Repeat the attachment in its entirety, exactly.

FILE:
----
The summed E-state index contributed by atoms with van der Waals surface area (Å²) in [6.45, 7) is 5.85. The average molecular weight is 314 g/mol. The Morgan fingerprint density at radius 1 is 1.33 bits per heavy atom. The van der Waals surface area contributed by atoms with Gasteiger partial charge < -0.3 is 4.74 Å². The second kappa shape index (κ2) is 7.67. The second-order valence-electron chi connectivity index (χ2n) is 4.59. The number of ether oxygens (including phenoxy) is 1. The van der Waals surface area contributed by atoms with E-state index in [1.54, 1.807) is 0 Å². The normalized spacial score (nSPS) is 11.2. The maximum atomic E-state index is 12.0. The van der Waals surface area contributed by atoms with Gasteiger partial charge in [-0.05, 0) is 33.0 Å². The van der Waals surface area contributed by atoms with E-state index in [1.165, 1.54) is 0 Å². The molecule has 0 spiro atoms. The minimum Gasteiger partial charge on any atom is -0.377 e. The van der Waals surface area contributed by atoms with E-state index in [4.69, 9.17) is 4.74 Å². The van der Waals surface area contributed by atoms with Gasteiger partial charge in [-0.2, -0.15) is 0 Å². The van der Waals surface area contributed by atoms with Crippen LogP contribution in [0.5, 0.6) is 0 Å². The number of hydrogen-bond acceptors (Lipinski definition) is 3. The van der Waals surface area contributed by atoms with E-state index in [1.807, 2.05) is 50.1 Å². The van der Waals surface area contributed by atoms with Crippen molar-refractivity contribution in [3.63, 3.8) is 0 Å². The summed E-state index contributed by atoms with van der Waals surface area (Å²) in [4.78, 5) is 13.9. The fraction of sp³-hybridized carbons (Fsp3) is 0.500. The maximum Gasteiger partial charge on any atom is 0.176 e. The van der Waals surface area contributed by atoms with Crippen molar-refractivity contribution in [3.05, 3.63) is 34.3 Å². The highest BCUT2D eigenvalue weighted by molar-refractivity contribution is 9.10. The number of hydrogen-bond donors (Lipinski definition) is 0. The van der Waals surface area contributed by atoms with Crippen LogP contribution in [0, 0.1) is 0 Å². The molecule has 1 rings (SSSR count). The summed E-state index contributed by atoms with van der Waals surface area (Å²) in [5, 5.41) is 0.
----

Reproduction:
The summed E-state index contributed by atoms with van der Waals surface area (Å²) in [6.45, 7) is 5.85. The average molecular weight is 314 g/mol. The Morgan fingerprint density at radius 1 is 1.33 bits per heavy atom. The van der Waals surface area contributed by atoms with Gasteiger partial charge < -0.3 is 4.74 Å². The second kappa shape index (κ2) is 7.67. The second-order valence-electron chi connectivity index (χ2n) is 4.59. The number of ether oxygens (including phenoxy) is 1. The van der Waals surface area contributed by atoms with E-state index in [1.54, 1.807) is 0 Å². The normalized spacial score (nSPS) is 11.2. The maximum atomic E-state index is 12.0. The van der Waals surface area contributed by atoms with Gasteiger partial charge in [-0.05, 0) is 33.0 Å². The van der Waals surface area contributed by atoms with E-state index in [1.165, 1.54) is 0 Å². The molecule has 0 spiro atoms. The minimum Gasteiger partial charge on any atom is -0.377 e. The van der Waals surface area contributed by atoms with E-state index in [4.69, 9.17) is 4.74 Å². The van der Waals surface area contributed by atoms with Gasteiger partial charge in [-0.2, -0.15) is 0 Å². The van der Waals surface area contributed by atoms with Crippen LogP contribution in [0.5, 0.6) is 0 Å². The number of hydrogen-bond acceptors (Lipinski definition) is 3. The van der Waals surface area contributed by atoms with E-state index in [1.807, 2.05) is 50.1 Å². The van der Waals surface area contributed by atoms with Crippen molar-refractivity contribution in [3.63, 3.8) is 0 Å². The summed E-state index contributed by atoms with van der Waals surface area (Å²) in [4.78, 5) is 13.9. The fraction of sp³-hybridized carbons (Fsp3) is 0.500. The maximum Gasteiger partial charge on any atom is 0.176 e. The van der Waals surface area contributed by atoms with Crippen molar-refractivity contribution in [3.05, 3.63) is 34.3 Å². The highest BCUT2D eigenvalue weighted by molar-refractivity contribution is 9.10. The number of hydrogen-bond donors (Lipinski definition) is 0. The van der Waals surface area contributed by atoms with Crippen LogP contribution in [0, 0.1) is 0 Å². The molecule has 1 rings (SSSR count). The summed E-state index contributed by atoms with van der Waals surface area (Å²) in [5, 5.41) is 0.